Filing 33

OPINION FILED. Signed by Chief Judge Jerome B. Simandle on 12/23/14. (js)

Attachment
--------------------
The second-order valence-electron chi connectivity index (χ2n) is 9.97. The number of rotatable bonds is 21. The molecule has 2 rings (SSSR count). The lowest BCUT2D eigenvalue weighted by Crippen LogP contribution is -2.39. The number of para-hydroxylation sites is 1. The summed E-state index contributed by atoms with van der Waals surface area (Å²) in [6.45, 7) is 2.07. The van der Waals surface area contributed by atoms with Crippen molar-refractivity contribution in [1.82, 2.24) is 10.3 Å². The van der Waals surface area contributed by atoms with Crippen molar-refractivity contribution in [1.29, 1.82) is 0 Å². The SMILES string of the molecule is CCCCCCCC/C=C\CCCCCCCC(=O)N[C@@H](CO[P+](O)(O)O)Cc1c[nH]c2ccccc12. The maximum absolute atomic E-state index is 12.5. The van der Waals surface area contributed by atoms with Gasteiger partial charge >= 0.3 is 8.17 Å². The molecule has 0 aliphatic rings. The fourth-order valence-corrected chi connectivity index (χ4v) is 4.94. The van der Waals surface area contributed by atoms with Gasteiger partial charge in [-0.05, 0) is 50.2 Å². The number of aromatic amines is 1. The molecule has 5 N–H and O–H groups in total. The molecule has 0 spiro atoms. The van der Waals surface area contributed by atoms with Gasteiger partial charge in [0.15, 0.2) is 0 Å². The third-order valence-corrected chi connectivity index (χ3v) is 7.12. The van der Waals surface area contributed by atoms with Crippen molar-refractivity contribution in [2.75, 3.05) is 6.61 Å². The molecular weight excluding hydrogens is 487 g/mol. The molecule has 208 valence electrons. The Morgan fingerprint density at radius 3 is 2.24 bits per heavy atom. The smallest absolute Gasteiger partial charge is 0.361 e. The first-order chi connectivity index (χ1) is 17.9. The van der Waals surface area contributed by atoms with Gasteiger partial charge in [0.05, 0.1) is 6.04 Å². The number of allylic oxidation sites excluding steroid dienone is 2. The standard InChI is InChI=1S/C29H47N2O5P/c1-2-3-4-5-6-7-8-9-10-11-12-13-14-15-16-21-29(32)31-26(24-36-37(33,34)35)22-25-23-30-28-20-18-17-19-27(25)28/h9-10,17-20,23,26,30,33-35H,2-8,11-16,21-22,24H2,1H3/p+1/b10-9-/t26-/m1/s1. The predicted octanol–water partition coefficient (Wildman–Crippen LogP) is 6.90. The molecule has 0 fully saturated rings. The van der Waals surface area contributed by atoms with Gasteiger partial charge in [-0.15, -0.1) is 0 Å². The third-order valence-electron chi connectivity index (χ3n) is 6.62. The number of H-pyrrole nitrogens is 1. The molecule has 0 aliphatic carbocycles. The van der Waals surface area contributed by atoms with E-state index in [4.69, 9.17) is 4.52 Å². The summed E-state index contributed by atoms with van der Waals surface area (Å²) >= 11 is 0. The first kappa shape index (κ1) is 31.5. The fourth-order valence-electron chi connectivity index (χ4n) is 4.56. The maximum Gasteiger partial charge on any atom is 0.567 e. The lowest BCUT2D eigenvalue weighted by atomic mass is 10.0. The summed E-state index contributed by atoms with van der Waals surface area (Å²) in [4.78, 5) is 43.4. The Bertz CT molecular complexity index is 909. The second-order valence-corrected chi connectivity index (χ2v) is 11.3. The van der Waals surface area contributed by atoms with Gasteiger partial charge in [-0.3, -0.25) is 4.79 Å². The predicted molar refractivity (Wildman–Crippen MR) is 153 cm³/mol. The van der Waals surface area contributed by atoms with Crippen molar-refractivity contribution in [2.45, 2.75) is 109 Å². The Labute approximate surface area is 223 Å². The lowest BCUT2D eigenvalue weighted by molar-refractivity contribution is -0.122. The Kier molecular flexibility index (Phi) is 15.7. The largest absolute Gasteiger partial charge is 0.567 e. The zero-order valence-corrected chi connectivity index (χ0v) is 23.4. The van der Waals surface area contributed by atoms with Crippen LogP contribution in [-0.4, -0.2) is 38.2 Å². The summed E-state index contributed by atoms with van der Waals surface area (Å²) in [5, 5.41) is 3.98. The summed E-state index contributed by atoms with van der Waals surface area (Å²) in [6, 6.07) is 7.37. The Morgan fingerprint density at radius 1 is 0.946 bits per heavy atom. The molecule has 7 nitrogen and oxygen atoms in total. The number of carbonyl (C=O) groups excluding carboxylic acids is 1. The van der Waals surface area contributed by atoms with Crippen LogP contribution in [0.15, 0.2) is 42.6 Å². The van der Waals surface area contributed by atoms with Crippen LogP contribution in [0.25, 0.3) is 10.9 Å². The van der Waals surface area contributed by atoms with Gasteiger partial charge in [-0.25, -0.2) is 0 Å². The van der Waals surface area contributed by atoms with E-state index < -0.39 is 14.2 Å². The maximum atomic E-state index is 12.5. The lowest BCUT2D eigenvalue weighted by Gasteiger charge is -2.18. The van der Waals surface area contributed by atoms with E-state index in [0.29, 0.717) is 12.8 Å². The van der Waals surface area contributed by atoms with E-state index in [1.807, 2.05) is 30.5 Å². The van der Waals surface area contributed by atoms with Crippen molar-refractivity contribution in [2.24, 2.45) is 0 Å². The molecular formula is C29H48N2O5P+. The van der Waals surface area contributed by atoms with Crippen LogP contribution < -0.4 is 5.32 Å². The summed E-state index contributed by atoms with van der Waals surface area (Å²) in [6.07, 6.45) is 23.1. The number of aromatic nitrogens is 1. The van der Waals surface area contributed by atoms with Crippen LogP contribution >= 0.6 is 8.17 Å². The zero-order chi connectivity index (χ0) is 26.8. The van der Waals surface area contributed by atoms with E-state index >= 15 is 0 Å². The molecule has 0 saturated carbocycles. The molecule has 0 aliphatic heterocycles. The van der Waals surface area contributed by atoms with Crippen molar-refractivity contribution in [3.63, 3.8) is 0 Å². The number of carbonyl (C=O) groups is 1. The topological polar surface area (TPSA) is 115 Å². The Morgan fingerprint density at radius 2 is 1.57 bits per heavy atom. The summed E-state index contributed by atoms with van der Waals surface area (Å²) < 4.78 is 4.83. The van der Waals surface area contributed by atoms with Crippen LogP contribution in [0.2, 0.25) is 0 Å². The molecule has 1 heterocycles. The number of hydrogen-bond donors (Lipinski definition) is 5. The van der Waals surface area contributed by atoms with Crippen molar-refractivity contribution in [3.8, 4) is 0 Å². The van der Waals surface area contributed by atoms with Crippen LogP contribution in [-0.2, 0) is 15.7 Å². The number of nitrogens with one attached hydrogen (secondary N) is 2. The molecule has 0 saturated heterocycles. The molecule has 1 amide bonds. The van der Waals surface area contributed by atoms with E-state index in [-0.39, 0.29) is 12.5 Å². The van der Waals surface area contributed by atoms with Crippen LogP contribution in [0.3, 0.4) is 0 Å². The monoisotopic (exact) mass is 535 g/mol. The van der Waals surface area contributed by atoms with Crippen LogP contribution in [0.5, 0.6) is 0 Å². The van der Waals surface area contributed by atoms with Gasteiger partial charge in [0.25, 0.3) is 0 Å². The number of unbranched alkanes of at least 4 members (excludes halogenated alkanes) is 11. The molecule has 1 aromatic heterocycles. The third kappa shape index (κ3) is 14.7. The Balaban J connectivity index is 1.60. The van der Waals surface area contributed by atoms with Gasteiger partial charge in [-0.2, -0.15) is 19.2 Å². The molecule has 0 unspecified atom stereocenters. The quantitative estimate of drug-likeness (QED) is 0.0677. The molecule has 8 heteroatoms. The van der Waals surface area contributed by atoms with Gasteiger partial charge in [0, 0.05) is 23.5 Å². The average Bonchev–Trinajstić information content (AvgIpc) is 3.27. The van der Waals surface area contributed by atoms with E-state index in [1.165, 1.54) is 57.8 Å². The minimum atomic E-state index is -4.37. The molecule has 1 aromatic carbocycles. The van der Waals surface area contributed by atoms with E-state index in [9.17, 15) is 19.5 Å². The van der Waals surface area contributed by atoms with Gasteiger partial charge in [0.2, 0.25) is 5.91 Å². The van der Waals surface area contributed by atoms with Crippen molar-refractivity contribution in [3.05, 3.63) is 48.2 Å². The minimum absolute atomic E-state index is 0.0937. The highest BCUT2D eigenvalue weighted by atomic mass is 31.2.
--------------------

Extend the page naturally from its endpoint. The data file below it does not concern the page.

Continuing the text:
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NOT FOR PUBLICATION UNITED STATES DISTRICT COURT DISTRICT OF NEW JERSEY _______________________________ : HERMAN GAINES, : : Plaintiff, : : v. : : BRAD BUSNARDO, et al., : : Defendants. : : Civil Action No. 13-6566(JBS) OPINION APPEARANCES: Herman Gaines, Pro Se 429989/233523C New Jersey State Prison P.O. Box 861 Trenton, NJ 08625 Thomas B. Reynolds, Esq. Reynolds & Horn 750 Route 73 South, Suite 202A Marlton, NJ 08053 Attorney for Defendants Busnardo, Green SIMANDLE, Chief Judge This matter comes before the Court upon Plaintiff’s Motion for Summary Judgment, to appoint counsel, and for a Writ of Habeas Corpus ad testificandum (Docket Item 26), filed on March 4, 2014, and Defendants’ Motion for Summary Judgment (Docket Item 31). The Court has carefully considered the Parties’ motions, oppositions, and arguments. For good cause shown, Plaintiff’s motion will be denied. Defendants’ motion will be granted in part, denied in part. Plaintiff’s Eighth Amendment claims will be permitted to proceed; however, Plaintiff’s medical malpractice claims will be dismissed. I. Background Plaintiff argues that on or about September 10-16, 2011, he suffered a ruptured Achilles’ tendon while he was a prisoner at the South Woods State Prison (“SWSP”). He states that he informed Defendants Busnardo and Green that he “felt a pop” at the back of his left ankle while playing basketball (see Docket Item 18, Plaintiff’s Pretrial Memorandum). Plaintiff was in intense pain and his ankle was swollen. Neither Defendant performed a Range of Motion test, according to Plaintiff. They gave Plaintiff Motrin and an ACE bandage. Plaintiff notes that while Defendants claim they gave him a “brace,” the actual item given to him was an ankle “sleeve,” that did not provide enough support for him while walking on a ruptured tendon. (Id.). Plaintiff argues that Defendants, “to avoid the workload” deliberately mischaracterized his injury as a sprained ankle; however, Plaintiff believes Defendants knew that the injury was much more serious than that. Plaintiff contends that he should be permitted to present his case to a jury to prove that Defendants “lied.” (Id.). Plaintiff continued to have pain until he was finally given crutches. He states in his pretrial 2 memorandum that he wanted to procure an expert to “deliver testimony concerning whether Motrin, and ACE bandage, and an ankle sleeve (brace) can address the serious medical need of walking on a ruptured Achilles’ tendon and to also testify as to the physical ramifications and what occurs when a person bears his weight on a ruptured tendon.” (Id.). Defendants’ Statement of Material Facts (Docket Item 31-5) reiterates Plaintiff’s statements in the Complaint and in answer to interrogatories. II. Plaintiff’s Summary Judgment Motion This Court has reviewed Plaintiff’s Motion (Docket Item 26), filed pro se. It does not appear to be a motion at all, but instead, opposition to a previously-filed Motion for Summary Judgment by Defendants which was withdrawn on September 10, 2014 (see Docket Item 32). In the opposition/motion, Plaintiff argues that the previously-filed Motion for Summary Judgment should have been denied, and summary judgment granted to him, instead. Plaintiff argues that Defendants “admitted themselves in the medical reports which they prepared that they were aware of plaintiff’s pain and they’ve made no argument, in their motion, showing that an expert is required to prove the existence of pain (which defendants were deliberately indifferent to).” (Plaintiff’s Brief, Docket Item 26-1). 3 Plaintiff also reasserts his Eighth Amendment claim, states that “it’s abundantly clear that plaintiff is way out of his league and has no idea what he’s doing.” (Brief, p. 12). In response to the opposition/motion filed by Plaintiff, Defendants submitted a Reply Brief (Docket Item 27), which points out that Plaintiff admittedly knew that he needed an Affidavit of Merit and attempted to secure one, and that Plaintiff’s argument that he does not need a medical expert to prove the existence of his pain is meritless under Third Circuit law. (Docket Item 27 at p. 3). III. Defendants’ Motion for Summary Judgment Defendants filed a Motion for Summary Judgment on June 2, 2014 (Docket Item 31). They argue that Plaintiff’s state law claims must be dismissed for failure to serve an appropriate Affidavit of Merit, and that Plaintiff’s Eighth Amendment claims must be dismissed for failure to serve an expert report. Plaintiff did not respond to Defendants’ motion. IV. Legal Standard & Analysis 1. Summary Judgment Standard Summary judgment is appropriate “if the movant shows that there is no genuine dispute as to any material fact and the movant is entitled to judgment as a matter of law.” Fed. R. Civ. P. 56(a). A dispute is “genuine” if “the evidence is such that a reasonable jury could return a verdict for the non-moving 4 party.” Anderson v. Liberty Lobby, Inc., 477 U.S. 242, 248 (1986). A fact is “material” only if it might affect the outcome of the suit under the applicable rule of law. See id. Disputes over irrelevant or unnecessary facts will not preclude a grant of summary judgment. See id. The Court will view any evidence in favor of the nonmoving party and extend any reasonable favorable inferences to be drawn from that evidence to that party. See Scott v. Harris, 550 U.S. 372, 378 (2007). 1 2. Affidavit of Merit Issue Plaintiff’s claim for medical malpractice in the diagnosis and treatment of his injury arises under New Jersey law. This Court has supplemental jurisdiction under 28 U.S.C. § 1367(a). Defendants assert that this action must be dismissed because Plaintiff failed to serve an Affidavit of Merit as required by N.J.S.A. 2A:53A-29 (“If the plaintiff fails to provide an affidavit or a statement in lieu thereof, pursuant to section 2 or 3 of this act, it shall be deemed a failure to state a cause of action.”). Specifically, this statute provides: In any action for damages for personal injuries, wrongful death or property damage resulting from an alleged act of malpractice or negligence by a licensed person in his profession or occupation, the plaintiff shall, within 60 days following the date of filing of the answer to the complaint by the defendant, provide 1 This Court will deny Plaintiff’s Motion for Summary Judgment as Plaintiff has not shown in the motion that there is no genuine dispute as to any material fact and that he is entitled to judgment as a matter of law. 5 each defendant with an affidavit of an appropriate licensed person that there exists a reasonable probability that the care, skill or knowledge exercised or exhibited in the treatment, practice or work that is the subject of the complaint, fell outside acceptable professional or occupational standards or treatment practices. The court may grant no more than one additional period, not to exceed 60 days, to file the affidavit pursuant to this section, upon a finding of good cause. In the case of an action for medical malpractice, the person executing the affidavit shall meet the requirements of a person who provides expert testimony or executes an affidavit as set forth in section 7 of P.L.2004, c. 17 (C.2A:53A-41). In all other cases, the person executing the affidavit shall be licensed in this or any other state; have particular expertise in the general area or specialty involved in the action, as evidenced by board certification or by devotion of the person's practice substantially to the general area or specialty involved in the action for a period of at least five years. The person shall have no financial interest in the outcome of the case under review, but this prohibition shall not exclude the person from being an expert witness in the case. N.J.S.A. 2A:53A-27. However, under certain circumstances, a sworn statement by the plaintiff may be provided in lieu of an affidavit of merit. See N.J.S.A. 2A:53A-28. The New Jersey affidavit of merit statute therefore requires “plaintiffs to make a threshold showing” of merit, Vitale v. Carrier Clinic, Inc., 409 F. App’x 532, 533 (3d Cir. 2010) (citation omitted), in order “‘to dispose of meritless malpractice claims early in the litigation’” and “‘to allow meritorious claims to move forward unhindered.’” Snyder v. Pascack Valley Hosp., 303 F.3d 271, 274 (3d Cir. 2002) (quoting 6 Burns v. Belafsky, 166 N.J. 466, 766 A.2d 1095, 1099 (2001)). See also Fontanez v. United States, --- F. Supp.2d ----, 2014 WL 2608386, *2 (D.N.J. May 30, 2014). The affidavit of merit statute also requires that the affidavit be filed within sixty days of the answer, but permits an extension of time “not to exceed [sixty] days” for “good cause[.]” N.J.S.A. 2A:53A-27. Failure to file a timely affidavit of merit generally “requires dismissal of the action with prejudice.” Nuveen Mun. Trust ex rel. Nuveen High Yield Mun. Bond Fund v. Withum–Smith Brown, P.C., 692 F.3d 283, 305 (3d Cir. 2012); see also N.J.S.A. 2A:53A–29 (setting forth the consequence for a plaintiff's failure to provide an affidavit of merit). However, “four limited exceptions[,]” where applicable, excuse a plaintiff’s failure to comply with the affidavit of merit statute. Nuveen, 692 F.3d at 305. The limited exceptions are: “(i) a statutory exception regarding lack of information; (ii) a ‘common knowledge’ exception;” (iii) an exception predicated upon “substantial compliance with the affidavit-of-merit requirement;” or (iv) “‘extraordinary circumstances’ that warrant equitable relief.” Id. (citations omitted). In this case, Plaintiff has failed to allege or support any of the four limited exceptions to preclude dismissal with prejudice of his medical negligence claim. Further, the mere fact of Plaintiff’s pro se status does not constitute 7 extraordinary circumstances to overcome the affidavit of merit requirement. See Kant v. Seton Hall University, Civil No. 005204, 2009 WL 2905610 (D.N.J. Sep. 9, 2009). See also Lee v. Thompson, 163 F. App’x 142, 144 (3d Cir. 2006) (holding that plaintiff’s status as a pro se litigant does not excuse his failure to file an affidavit of merit); Allah v. MHSM, Inc., Civil No. 07-2916, 2008 WL 5115889, *3 (D.N.J. Dec. 2, 2008) (same as applied to a pro se prisoner litigant). Therefore, because Plaintiff has not filed an Affidavit of Merit, or a substantial equivalent, and because the time to file an Affidavit of Merit has now expired, the Court will grant Defendants’ Motion for Summary Judgment on the medical malpractice claim. This Court will order the dismissal of the state medical malpractice claim to be without prejudice. The Court notes, however, that Plaintiff’s Complaint alleges facts that, if true, may support his Eighth Amendment denial of medical care claim under 42 U.S.C. § 1983. Accordingly, Plaintiff’s Eighth Amendment claims will proceed at this time. 3. Eighth Amendment Claim The Eighth Amendment proscription against cruel and unusual punishment requires that prison officials provide inmates with adequate medical care. See Estelle v. Gamble, 429 U.S. 97, 103– 04 (1976); Rouse v. Plantier, 182 F.3d 192 (3d Cir. 1999). In order to set forth a cognizable claim for a violation of his 8 right to adequate medical care, an inmate must allege: (1) a serious medical need; and (2) behavior on the part of prison officials that constitutes deliberate indifference to that need. See Estelle, 429 U.S. at 106; Natale v. Camden Cnty. Corr. Facility, 318 F.3d 575, 582 (3d Cir. 2003). To satisfy the first prong of the Estelle inquiry, the inmate must demonstrate that his medical needs are serious. “Because society does not expect that prisoners will have unqualified access to health care, deliberate indifference to medical needs amounts to an Eighth Amendment violation only if those needs are ‘serious.’” Hudson v. McMillian, 503 U.S. 1, 9 (1992). The second element of the Estelle test requires an inmate to show that prison officials acted with deliberate indifference to his serious medical need. See Natale, 318 F.3d at 582 (finding deliberate indifference requires proof that the official knew of and disregarded an excessive risk to inmate health or safety). “Deliberate indifference” is more than mere malpractice or negligence; it is a state of mind equivalent to reckless disregard of a known risk of harm. See Farmer v. Brennan, 511 U.S. 825, 837–38 (1994). Furthermore, a prisoner's subjective dissatisfaction with his medical care does not in itself indicate deliberate indifference. See Andrews v. Camden County, 95 F. Supp.2d 217, 228 (D.N.J. 2000); Peterson v. Davis, 9 551 F. Supp. 137, 145 (D. Md.1982), aff'd, 729 F.2d 1453 (4th Cir. 1984). Similarly, “mere disagreements over medical judgment do not state Eighth Amendment claims.” White v. Napoleon, 897 F.2d 103, 110 (3d Cir. 1990). “Courts will disavow any attempt to second-guess the propriety or adequacy of a particular course of treatment ... [which] remains a question of sound professional judgment.” Inmates of Allegheny County Jail v. Pierce, 612 F.2d 754, 762 (3d Cir. 1979) (internal quotation and citation omitted). Even if a doctor's judgment concerning the proper course of a prisoner's treatment ultimately is shown to be mistaken, at most what would be proved is medical malpractice and not an Eighth Amendment violation. See Estelle, 429 U.S. at 105–06; White, 897 F.3d at 110. The Court of Appeals for the Third Circuit has found deliberate indifference in addressing a serious medical condition where a prison official: (1) knows of a prisoner's need for medical treatment but intentionally refuses to provide it; (2) delays necessary medical treatment for non-medical reasons; or (3) prevents a prisoner from receiving needed or recommended treatment. See Rouse, 182 F.3d at 197. The Court of Appeals also has held that needless suffering resulting from the denial of simple medical care, which does not serve any penological purpose, violates the Eighth Amendment. See Atkinson, 316 F.3d at 266; see also Monmouth County Correctional 10 Institutional Inmates, 834 F.2d at 346 (“deliberate indifference is demonstrated ‘[w]hen ... prison authorities prevent an inmate from receiving recommended treatment for serious medical needs or deny access to a physician capable of evaluating the need for such treatment”); Durmer v. O'Carroll, 991 F.2d 64 (3d Cir. 1993); White v. Napoleon, 897 F.2d 103 (3d Cir. 1990). Here, the Court finds that there are material facts in dispute as to Plaintiff’s treatment, and whether or not the delay caused by Defendants in providing him crutches was deliberately indifferent to his serious medical needs. As such, this Court will allow the Eighth Amendment claims to proceed through litigation. 4. Appointment of Counsel In addition, this Court has reviewed Plaintiff’s application to proceed in forma pauperis, filed April 14, 2014, and finds that Plaintiff qualifies for pauper status. Because Plaintiff’s request for an attorney in his Motion for Summary Judgment is incomplete, the Clerk will be requested to provide Plaintiff with a blank form to be used by a prisoner filing an application for pro bono counsel in a civil rights case (DNJProSe-001-04-(9/00)), and Plaintiff will be permitted to file a renewed Motion to Appoint Counsel. 11 IV. Conclusion For the reasons set forth above, and for other good cause shown, it is hereby ordered that Plaintiff’s Motion for Summary Judgment will be denied, without prejudice. Defendants’ Motion for Summary Judgment will be granted as to Plaintiff’s medical malpractice claim, which will be dismissed without prejudice. The remaining constitutional claims under the Eighth Amendment will proceed. Plaintiff’s application to proceed in forma pauperis will be granted. An Order consistent with this Opinion will be entered. s/ Jerome B. Simandle JEROME B. SIMANDLE, Chief Judge United States District Court Dated: December 23, 2014 12